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Betty Carter was born this date in 1930. She was a Black singer and entertainer.
She was born in Flint, Michigan, as Lillie Mae Jones (her birth name). She began studying piano at the Detroit Conservatory of Music. By the time she was a teenager, she was already sitting in with Charlie Parker and other bop musicians when they performed in Detroit. After winning a local amateur contest, she turned professional at age 16, hooking up with the Lionel Hampton band by 1948 and using the name Lorraine Carter. Hampton was responsible for her nickname "Betty Be-Bop" (a nickname she disliked, as she found bebop limiting and wanted to do more than just scat), but it stuck, and ultimately she changed her stage name to Betty Carter.
At 21, she traveled to New York with the Hampton band and set up a home there. Carter spent the early 1950s as a singer with different groups. She did several shows at the Apollo with Max Roach and Dizzy Gillespie. She toured with Miles Davis in 1958 and 1959 and spent much of the rest of the time on the outskirts of the jazz scene. Carter made her first recordings in 1955 with a then-unknown piano player named Ray Bryant. The album "Meet Betty Carter and Ray Bryant" was poorly received, and her second set of recordings, with the Gigi Gryce band in 1956, was unpublished until 1980. By 1958, she was ready to record again, and another little-known album, "I Can't Help It," was the result.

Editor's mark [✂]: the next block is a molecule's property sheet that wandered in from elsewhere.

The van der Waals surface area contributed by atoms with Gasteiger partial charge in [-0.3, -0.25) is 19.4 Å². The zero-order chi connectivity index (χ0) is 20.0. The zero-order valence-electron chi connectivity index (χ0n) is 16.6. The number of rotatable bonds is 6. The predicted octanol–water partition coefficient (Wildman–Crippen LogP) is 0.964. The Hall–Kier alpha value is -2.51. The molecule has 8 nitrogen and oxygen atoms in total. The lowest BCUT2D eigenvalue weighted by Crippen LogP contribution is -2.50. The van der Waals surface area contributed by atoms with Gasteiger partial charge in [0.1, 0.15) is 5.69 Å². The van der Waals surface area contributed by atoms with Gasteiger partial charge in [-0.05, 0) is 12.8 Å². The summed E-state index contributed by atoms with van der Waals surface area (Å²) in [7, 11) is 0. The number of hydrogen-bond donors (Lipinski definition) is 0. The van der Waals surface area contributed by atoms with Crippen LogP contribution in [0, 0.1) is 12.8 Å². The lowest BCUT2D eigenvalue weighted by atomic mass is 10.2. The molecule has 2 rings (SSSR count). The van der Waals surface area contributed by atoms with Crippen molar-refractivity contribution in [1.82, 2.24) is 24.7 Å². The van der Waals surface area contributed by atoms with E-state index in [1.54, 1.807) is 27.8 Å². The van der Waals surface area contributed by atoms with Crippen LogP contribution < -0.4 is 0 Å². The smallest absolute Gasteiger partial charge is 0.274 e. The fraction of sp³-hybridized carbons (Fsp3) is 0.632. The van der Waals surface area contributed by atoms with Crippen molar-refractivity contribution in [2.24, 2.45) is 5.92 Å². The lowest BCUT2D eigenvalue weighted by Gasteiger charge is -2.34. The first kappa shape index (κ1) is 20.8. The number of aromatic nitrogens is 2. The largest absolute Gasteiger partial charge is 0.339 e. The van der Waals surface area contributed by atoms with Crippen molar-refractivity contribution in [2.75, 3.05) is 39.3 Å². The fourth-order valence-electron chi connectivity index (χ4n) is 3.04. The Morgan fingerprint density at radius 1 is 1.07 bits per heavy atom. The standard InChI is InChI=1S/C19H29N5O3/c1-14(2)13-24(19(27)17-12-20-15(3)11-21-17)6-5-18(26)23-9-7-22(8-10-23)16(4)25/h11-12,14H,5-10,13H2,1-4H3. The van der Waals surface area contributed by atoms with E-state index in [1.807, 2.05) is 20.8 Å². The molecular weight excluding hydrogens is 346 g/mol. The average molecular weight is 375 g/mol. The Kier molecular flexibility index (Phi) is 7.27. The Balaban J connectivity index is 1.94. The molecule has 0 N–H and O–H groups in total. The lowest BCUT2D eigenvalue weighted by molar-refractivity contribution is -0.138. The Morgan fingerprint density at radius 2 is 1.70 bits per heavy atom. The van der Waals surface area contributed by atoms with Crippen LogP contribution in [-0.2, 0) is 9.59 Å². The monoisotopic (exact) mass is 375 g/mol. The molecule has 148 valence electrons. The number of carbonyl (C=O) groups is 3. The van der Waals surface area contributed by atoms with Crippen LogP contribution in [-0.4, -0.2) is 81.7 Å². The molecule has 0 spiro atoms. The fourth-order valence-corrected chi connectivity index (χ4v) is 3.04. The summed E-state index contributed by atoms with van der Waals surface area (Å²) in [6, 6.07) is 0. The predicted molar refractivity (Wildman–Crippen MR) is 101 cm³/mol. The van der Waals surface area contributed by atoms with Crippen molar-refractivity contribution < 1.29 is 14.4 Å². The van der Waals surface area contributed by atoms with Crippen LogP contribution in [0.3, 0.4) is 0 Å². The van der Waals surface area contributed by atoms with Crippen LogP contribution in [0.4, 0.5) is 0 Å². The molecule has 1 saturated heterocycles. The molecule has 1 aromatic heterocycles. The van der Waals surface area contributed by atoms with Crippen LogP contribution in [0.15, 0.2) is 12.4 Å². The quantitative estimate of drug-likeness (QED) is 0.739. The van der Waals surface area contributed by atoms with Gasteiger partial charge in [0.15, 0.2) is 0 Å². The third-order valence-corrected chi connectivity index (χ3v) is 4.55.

A recording followed it closely on Peacock records (a Texas gospel label), "Out There." She was developing a reputation as a fiercely independent woman (an attitude she developed based partly on her interactions with Gladys Hampton, Lionel's no-nonsense wife), but critical and popular acclaim eluded her. Even a move to the ABC label for her 1960 album "The Modern Sound of Betty Carter" did little to help that. On a Ray Charles recommendation from Miles Davis, agreed to take Betty on tour with him in the late 1950s.
Enchanted by her voice and looking for a partner to record a series of duets, he enlisted Ms. Carter in a project that became Ray Charles and Betty Carter. The album, recorded in 1961, became an instant critical and popular smash; the single "Baby It's Cold Outside" gave Betty her first introduction into the popular music scene. The sessions took on almost legendary status; after 15 years in the business, fame had found Betty Carter. She was raising two sons at the time, Myles and Kagle Redding, and chose to concentrate on that rather than capitalize on her recent success. By 1969, though, Betty was ready to get back into music.
Unable to drum up enough interest and tired of trying to satisfy the demands of recording companies, she came up with a solution, she started her own company. Bet-Car was founded in 1971 and would be the sole source of her recordings until she signed with Verve in 1988. They were looking for under-appreciated jazz singers, signed Carter to a contract, and set about re-releasing the majority of her old material. In 1988, she returned with "Look What I Got," the album that earned her only Grammy award.
The next decade produced several more outstanding recordings that featured a more mature sound, Betty Balladeer instead of Betty Be-Bop. She continued to feature young, up-and-coming musicians on most of her albums, a practice broken only on the 1994 album "Feed the Fire." Betty remained active in developing new musicians through the ”Jazz Ahead “program, founded in 1993. She performed at the White House in 1994 and was a major headliner at Verve's 50th-anniversary celebration in Carnegie Hall.
She continued to stay active with her teaching until her death from pancreatic cancer on September 26, 1998.
Heart & Soul
A Celebration of Black Music Style in America 1930-1975
by Merlis Davin Seay, Forward by Etta James
Copyright 2002, Billboard Books